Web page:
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Some positions become clear, while others get murky at Redskins OTAs

Some positions become clear, while others get murky at Redskins OTAs

As the Redskins near the end of OTAs, the positions of strength become more and more clear. On the flip side, so do the weaknesses. 

For somebody entering a new offense, Alex Smith seems to have few problems picking up Jay Gruden's terminology and scheme. In fact, it seems like Smith already has the nuts and bolts of Gruden's West Coast system under control. 

Particularly, Smith seems to be in a comfort zone with wideout Jamison Crowder. The two connected on a few routes during Wednesday's OTA session. There was plenty of other action on the field in Ashburn. 

  • Paul Richardson worked very well in misdirection schemes while in Seattle, and it seems like Washington intends to do the same thing. On one red-zone drill, Richardson went in motion toward the short side of the field, and the defense shifted to the wideout. At the snap, Derrius Guice leaked out to the opposite flat, and Smith found the rookie runner for an easy TD. 
  • Speaking of Guice, any questions about his ability catching passes are over. Gruden said of Guice after the session "it's been very exciting" watching the rookie as a pass-catcher. 
  • One more Guice note - on one catch near the sideline in a red zone drill, he quickly jumped and re-planted his feet. It looked like he was heading to the sideline, and that's where the defender went, only when Guice landed and cut inside the defender fell to the ground. Guice's quick feet caused the Ashburn grass to tear a bit, only when the linebacker on the ground tried to point to the grass as the reason he fell, one player from the offensive bench yelled out, "It's not the field."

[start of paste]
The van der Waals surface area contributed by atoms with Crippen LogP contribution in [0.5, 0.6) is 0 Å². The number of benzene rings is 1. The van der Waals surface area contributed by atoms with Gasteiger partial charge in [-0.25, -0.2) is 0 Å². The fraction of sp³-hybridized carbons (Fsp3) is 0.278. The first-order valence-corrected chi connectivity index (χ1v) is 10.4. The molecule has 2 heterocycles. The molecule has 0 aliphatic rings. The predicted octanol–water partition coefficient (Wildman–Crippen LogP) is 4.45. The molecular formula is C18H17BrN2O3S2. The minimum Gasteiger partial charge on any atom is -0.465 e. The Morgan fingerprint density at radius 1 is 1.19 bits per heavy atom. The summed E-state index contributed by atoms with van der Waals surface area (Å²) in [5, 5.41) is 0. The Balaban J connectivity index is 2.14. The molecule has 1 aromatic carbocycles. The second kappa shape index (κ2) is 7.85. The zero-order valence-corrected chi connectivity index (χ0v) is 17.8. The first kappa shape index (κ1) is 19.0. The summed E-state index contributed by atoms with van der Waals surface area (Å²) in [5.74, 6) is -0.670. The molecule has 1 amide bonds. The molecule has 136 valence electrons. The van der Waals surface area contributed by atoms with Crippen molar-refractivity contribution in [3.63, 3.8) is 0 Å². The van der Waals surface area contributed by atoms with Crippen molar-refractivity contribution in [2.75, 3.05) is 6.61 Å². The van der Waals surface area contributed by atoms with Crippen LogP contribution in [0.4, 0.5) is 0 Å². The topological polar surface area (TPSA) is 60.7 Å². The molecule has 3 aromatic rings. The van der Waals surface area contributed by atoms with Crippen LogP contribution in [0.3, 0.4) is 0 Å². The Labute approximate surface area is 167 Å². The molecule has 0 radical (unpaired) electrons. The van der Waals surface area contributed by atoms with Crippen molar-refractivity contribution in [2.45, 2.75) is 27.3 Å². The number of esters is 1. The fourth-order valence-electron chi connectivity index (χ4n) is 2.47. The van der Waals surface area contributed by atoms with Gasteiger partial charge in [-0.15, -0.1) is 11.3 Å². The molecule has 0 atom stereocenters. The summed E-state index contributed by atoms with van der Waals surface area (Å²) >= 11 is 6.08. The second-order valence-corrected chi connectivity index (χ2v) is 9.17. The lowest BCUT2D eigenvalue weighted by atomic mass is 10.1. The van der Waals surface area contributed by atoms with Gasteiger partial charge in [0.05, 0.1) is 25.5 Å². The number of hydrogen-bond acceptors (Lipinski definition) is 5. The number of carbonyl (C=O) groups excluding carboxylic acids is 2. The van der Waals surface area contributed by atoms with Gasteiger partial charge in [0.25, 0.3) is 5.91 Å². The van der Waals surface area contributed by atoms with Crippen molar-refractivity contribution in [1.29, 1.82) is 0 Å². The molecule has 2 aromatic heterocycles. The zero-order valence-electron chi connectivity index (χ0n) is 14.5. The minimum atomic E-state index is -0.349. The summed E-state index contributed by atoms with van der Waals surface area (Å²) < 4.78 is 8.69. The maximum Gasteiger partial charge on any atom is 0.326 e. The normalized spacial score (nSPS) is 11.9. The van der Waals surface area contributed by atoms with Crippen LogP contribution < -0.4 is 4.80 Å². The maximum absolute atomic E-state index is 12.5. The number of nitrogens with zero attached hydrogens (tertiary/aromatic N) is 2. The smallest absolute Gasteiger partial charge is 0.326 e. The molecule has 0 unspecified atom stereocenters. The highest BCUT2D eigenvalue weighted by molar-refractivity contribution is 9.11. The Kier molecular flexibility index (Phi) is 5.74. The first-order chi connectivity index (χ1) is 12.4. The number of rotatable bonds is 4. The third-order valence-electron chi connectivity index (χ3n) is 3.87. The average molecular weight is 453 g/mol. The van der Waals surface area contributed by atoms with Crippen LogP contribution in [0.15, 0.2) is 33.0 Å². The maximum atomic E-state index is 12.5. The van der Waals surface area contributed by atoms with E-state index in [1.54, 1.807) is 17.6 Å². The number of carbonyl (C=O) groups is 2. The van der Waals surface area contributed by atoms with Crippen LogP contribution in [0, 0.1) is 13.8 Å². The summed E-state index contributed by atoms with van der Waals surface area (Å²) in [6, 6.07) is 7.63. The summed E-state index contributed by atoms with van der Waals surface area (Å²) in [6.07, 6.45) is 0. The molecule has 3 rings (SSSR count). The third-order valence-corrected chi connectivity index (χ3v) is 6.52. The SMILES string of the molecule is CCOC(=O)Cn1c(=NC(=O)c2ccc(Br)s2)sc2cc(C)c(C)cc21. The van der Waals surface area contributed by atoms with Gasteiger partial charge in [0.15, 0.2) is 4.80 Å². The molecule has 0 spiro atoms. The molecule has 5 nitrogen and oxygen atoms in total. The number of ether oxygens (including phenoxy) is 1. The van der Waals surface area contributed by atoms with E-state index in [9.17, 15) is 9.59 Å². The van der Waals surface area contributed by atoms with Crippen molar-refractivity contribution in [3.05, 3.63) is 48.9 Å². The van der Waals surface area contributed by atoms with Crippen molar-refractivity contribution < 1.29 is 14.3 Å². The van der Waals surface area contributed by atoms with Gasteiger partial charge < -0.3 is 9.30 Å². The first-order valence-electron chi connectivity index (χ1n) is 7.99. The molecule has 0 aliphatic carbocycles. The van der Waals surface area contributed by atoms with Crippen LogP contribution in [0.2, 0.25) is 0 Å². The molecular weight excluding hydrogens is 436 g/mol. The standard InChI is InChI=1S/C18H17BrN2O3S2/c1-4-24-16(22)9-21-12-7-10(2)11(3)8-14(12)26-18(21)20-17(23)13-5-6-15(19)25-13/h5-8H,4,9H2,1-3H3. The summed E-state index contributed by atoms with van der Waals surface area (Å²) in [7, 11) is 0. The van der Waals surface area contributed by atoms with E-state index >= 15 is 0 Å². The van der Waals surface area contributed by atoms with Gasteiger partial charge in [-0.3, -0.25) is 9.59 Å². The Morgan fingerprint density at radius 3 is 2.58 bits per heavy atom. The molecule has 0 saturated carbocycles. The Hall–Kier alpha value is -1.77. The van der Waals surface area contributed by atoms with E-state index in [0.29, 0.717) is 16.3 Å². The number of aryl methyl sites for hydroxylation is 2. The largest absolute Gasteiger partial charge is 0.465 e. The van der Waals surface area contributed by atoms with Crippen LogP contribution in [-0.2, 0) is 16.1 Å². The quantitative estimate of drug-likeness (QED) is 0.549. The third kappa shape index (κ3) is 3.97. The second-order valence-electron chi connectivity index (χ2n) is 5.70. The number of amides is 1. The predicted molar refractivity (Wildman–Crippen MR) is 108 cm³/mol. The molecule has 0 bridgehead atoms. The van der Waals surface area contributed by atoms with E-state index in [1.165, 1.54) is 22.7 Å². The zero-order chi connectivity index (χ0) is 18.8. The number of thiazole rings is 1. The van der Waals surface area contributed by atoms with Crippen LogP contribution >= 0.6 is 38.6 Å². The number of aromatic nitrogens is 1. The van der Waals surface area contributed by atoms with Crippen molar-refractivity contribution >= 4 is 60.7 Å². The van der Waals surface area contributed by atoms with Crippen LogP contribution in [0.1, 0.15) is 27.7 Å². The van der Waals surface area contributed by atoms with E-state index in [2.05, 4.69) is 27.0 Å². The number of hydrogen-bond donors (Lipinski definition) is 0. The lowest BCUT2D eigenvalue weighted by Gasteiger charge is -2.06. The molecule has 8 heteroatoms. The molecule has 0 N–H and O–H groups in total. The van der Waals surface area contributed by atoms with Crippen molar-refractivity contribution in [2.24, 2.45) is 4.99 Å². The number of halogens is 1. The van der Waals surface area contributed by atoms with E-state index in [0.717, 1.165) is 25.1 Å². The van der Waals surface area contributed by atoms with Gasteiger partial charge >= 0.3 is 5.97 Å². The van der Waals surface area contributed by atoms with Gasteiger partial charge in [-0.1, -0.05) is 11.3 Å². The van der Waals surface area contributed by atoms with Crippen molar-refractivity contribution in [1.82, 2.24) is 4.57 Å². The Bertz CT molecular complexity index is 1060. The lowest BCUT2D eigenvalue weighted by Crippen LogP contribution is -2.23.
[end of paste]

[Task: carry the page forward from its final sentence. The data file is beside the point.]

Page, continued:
• As much excitement as Guice continues to create, don't sleep on Rob Kelley. He's looked good. 
  • Jeremy Sprinkle got a lot of reps with the first-team offense.
  • The Redskins offense worked A LOT with a fullback. Gruden after the session: "It’s good for our defense also to see some reps with teams with a fullback, so we are giving them a good look at lead plays and power plays and all that stuff so they can prepare for it. It was also a chance for Elijah [Wellman] to make the team whether we need a fullback or not."
  • Not everything was good news. Third-string QB Kevin Hogan had a rough day. He held the ball too long in both full team and 7v7 drills and didn't look accurate when he did throw the ball. For the small chorus of fans that thought Hogan could push Colt McCoy for the backup job, think again.
  • Speaking of Colt, he again connected on a deep pass to Robert Davis. Those two appear to have found some rhythm. 
  • Rookie Troy Apke still has a lot to learn. On consecutive plays during red zone drills, he appeared to get caught inside as plays developed in the outside corner of the end zone, and both resulted in touchdowns. 
  • A strong offseason continues for Quinton Dunbar. Challenged repeatedly, Dunbar broke up a few passes and seemed to be in good position on others.
  • At one point, Gruden flashed his temper. the third-team offense got to the line of scrimmage slow and then a tackle jumped offsides. Gruden wasn't pleased, barked at the team to get back to the huddle, and the play got run again. Having watched Gruden run through the monotony of OTAs and non-pad practices for a few years, it becomes clear he's willing to be relaxed, but will not tolerate sloppiness. Similar scenes have unfolded in Richmond in the past. 
  • Last note - there is a lot of down time during OTAs. Typically, the quarterbacks break off in their own cloister while much of the rest of the team takes part in special teams drills. On Wednesday, the QB group often had a special guest: Josh Doctson. It seemed like every chance, Doctson worked with Smith on timing routes and ball location. That's exactly the kind of stuff that should happen in June. 

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— Dead Money: Trades, misses and mistakes hurt Redskins salary cap